For both OPTIMO and B_FIT, the cost of each build is between £4m and £5m. Additionally, where in the past we would take long leases, we now acquire the land. Owning the land provides stability and security to the family for future generations, while also enabling us to have full control over our developments.
Over the next five years, we plan to invest approximately £200m in Armah Sports through a combination of real estate purchases, facility construction and operations.
We’re also utilising strategic partnerships, such as the one we have with Unified Holding – the McDonald’s master franchisee in Saudi Arabia – to capture prime locations within new lifestyle destinations.
We now have 13 locations secured, 10 of which are owned and three through our partnerships.
What’s your growth plan this time?
You can grow so much, sometimes, that it becomes hard to maintain the quality across all your clubs. When we were planning this new venture, we sat down and wrote a list of all the mistakes we had made in the past. Then we worked on new strategies and ideas to try and avoid those mistakes in the future. No-one’s perfect, but we strive towards it.
This time, we don’t want to open 150 clubs. We want quality over quantity. We want to own the space and make the business sustainable.
So, we’ll open 30–35 clubs over the next few years, and they will be great clubs with great service that we continually refine to make them even greater still.
In the past, I used to worry about competition, even when we had 150 clubs. Today, I have such confidence in our new business model that I don’t feel worried about competition. The rest of the market can try to compete, but our clubs will be in a different league.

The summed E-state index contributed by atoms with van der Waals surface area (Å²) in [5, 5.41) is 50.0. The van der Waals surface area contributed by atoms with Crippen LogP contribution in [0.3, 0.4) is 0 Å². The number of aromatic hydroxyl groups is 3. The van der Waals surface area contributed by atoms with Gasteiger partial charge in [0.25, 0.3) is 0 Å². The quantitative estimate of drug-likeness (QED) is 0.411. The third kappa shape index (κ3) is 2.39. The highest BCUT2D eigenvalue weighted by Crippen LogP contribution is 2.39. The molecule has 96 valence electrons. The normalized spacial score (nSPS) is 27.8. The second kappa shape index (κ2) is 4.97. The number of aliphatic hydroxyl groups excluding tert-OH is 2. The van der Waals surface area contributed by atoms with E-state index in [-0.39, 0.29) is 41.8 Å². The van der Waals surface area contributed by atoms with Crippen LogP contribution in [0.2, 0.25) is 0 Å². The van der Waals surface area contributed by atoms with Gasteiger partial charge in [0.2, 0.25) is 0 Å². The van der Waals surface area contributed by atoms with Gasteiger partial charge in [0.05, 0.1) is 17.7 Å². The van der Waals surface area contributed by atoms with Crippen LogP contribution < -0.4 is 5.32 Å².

How did COVID impact your business?
We were meant to launch early this year, but I’m glad we didn’t open then, only to immediately close again due to lockdown.
As it was, we were able to look at the pandemic from outside the circle, taking a different perspective as we extracted learnings. All of these were incorporated into our strategy and our documentation so that, if god forbid there’s another pandemic, we will be ready with a crisis management plan, which is something I think the whole sector was missing this year.
Certainly COVID has reaffirmed our decision to focus on digital in our new model. In fact, we have now tweaked our strategy to focus even more on the digital space. Nothing can match the physical experience, but we are looking at how to translate this into the virtual space in a premium way, to offer a balance between physical and virtual.
The other thing this crisis has done, of course, is validate our strategy to buy land. If we now have to shut our clubs, we won’t have to pay landlords. It’s our land.
When will your smart clubs launch?
We have clubs under construction on all 13 sites. The first, a B_FIT club, will open in December. Four more clubs will open in Q1 2021, including our first OPTIMO club in March. The rest will roll out from there.
We’ll continue to buy land until we have 30 sites and at that point, we’ll reassess whether we want to grow further. What’s certain is that we won’t go to tier two and tier three cities, but will focus on the main cities in Saudi, of which there are five.
Longer-term, we’re flexible. We’re open to doing an IPO again and taking our smart clubs overseas and we’re open to doing another private equity deal.
In four or five years’ time, I’ll be happy to hear about such opportunities, but today, I want to keep my head down, focus on building the company and its brands, take the responsibility on behalf of my family and pay back the trust they’ve placed in me to run the business.
We were raised as a family to be very transparent, very honest: when we promise, we deliver.
Equally, I recognise I cannot be successful alone. My nephew Sulaiman Al Kadi and cousin Abdulmalik Al Hagbani are my executive team and the next generation of the family. Nathan Clute is our senior advisor. Together we’ve picked a team to turn my vision into a fully-fledged business. If one day we’re successful, the team will be the reason for that success.